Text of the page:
Lane snapper

From Wikipedia, the free encyclopedia
Jump to: navigation, search
Lane snapper
Lutjanus synagris.jpg
Scientific classification
Kingdom: Animalia
Phylum: Chordata
Class: Actinopterygii
Order: Perciformes
Family: Lutjanidae
Genus: Lutjanus
Species: L. synagris
Binomial name
Lutjanus synagris
(Linnaeus, 1758)
Lutjanus synagris range.png
Synonyms
  • Sparus synagris Linnaeus, 1758
  • Sparus vermicularis Bloch & J. G. Schneider, 1801
  • Lutjanus aubrietii Desmarest, 1823
  • Mesoprion uninotatus G. Cuvier, 1828
  • Lutjanus brachypterus Cope, 1871
  • Neomaenis megalophthalmus Evermann & M. C. Marsh, 1900
  • Prionodes sanctiandrewsi Fowler, 1944

The lane snapper (Lutjanus synagris) is a species of snapper native to the western Atlantic Ocean from North Carolina to southern Brazil, including the Gulf of Mexico and the Caribbean Sea. It can be found in a wide range of habitats, though it prefers coral reefs and sandy areas with plentiful vegetation. It occurs at depths from 10 to 400 m (33 to 1,312 ft), most frequently between 21 and 70 m (69 and 230 ft).[2]

This species is silvery-pink to reddish in color, with short, irregular, pink and yellow lines on its sides; it has a diffuse black spot, about as large as the eye; the dorsal fin is centered above the lateral line; the outer margin of the caudal fin is blackish. Similar fish are the mutton snapper, Lutjanus analis, and the mangrove snapper, L. griseus. This species can reach a length of 60 cm (24 in), though most do not exceed 25 cm (9.8 in). The greatest recorded weight for this species is 3.5 kg (7.7 lb).[2]

The lane snapper spawns March through September; it is sexually mature at 6 in (15 cm). It feeds on the bottom, taking crustaceans, mollusks, and smaller fish. Like other species of snappers, it is prized for its tasty, white meat. Lane snapper are more typically caught in shallower (20-60 ft) waters than many other snappers, most commonly yellowtail snapper and mangrove snapper. Larger specimens can be found in somewhat deeper waters, but are typically less plentiful.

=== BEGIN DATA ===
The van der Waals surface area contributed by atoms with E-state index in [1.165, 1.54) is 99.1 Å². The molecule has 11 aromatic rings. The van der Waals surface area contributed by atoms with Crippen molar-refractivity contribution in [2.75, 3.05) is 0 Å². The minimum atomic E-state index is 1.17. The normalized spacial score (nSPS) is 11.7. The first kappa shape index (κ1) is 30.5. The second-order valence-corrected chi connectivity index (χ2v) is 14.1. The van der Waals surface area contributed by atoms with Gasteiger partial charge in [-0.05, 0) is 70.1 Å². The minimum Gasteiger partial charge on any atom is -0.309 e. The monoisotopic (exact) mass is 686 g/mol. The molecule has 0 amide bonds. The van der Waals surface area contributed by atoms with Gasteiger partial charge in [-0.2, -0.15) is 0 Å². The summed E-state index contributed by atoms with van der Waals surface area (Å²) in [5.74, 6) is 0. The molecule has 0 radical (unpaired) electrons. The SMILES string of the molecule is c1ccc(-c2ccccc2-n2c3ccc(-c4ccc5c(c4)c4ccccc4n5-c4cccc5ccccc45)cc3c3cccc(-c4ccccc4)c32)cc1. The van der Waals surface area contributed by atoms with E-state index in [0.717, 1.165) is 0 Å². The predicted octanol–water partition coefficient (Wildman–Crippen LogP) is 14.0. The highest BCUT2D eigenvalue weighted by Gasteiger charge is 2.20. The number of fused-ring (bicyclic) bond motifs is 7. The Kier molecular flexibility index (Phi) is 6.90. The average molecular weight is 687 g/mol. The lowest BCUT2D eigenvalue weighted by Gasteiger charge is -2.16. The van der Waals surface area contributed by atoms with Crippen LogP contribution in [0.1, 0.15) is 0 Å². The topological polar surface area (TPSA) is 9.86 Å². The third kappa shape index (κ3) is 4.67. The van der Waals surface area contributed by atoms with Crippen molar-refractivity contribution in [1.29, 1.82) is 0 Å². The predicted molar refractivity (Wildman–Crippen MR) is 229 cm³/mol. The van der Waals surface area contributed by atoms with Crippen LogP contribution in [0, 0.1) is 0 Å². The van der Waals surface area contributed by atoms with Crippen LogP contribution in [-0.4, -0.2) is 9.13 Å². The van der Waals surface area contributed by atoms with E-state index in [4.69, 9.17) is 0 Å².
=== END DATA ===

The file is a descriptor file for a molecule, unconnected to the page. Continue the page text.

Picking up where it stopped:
Lane snapper are generally caught on hook and line, and are considered to be more aggressive and easier to catch than other snappers, as they tend to be less wary of hooks and lines. They are easily caught on a variety of live and frozen baits, such as shrimp, squid, cut bait, and minnows; artificial lures and baits have also been known to be effective. Generally, lane snapper are not specifically targeted by anglers, but many are caught as a bycatch by anglers fishing for grouper or other species of snapper, as well as other shallow to mid-depth bottom fish.

References[edit]

  1. ^ Lindeman, K., Anderson, W., Carpenter, K.E., Claro, R., Cowan, J., Padovani-Ferreira, B., Rocha, L.A., Sedberry, G. & Zapp-Sluis, M. (2016). Lutjanus synagris. The IUCN Red List of Threatened Species doi:10.2305/IUCN.UK.2016-1.RLTS.T194344A2317059.en
  2. ^ a b Froese, Rainer and Pauly, Daniel, eds. (2013). "Lutjanus synagris" in FishBase. December 2013 version.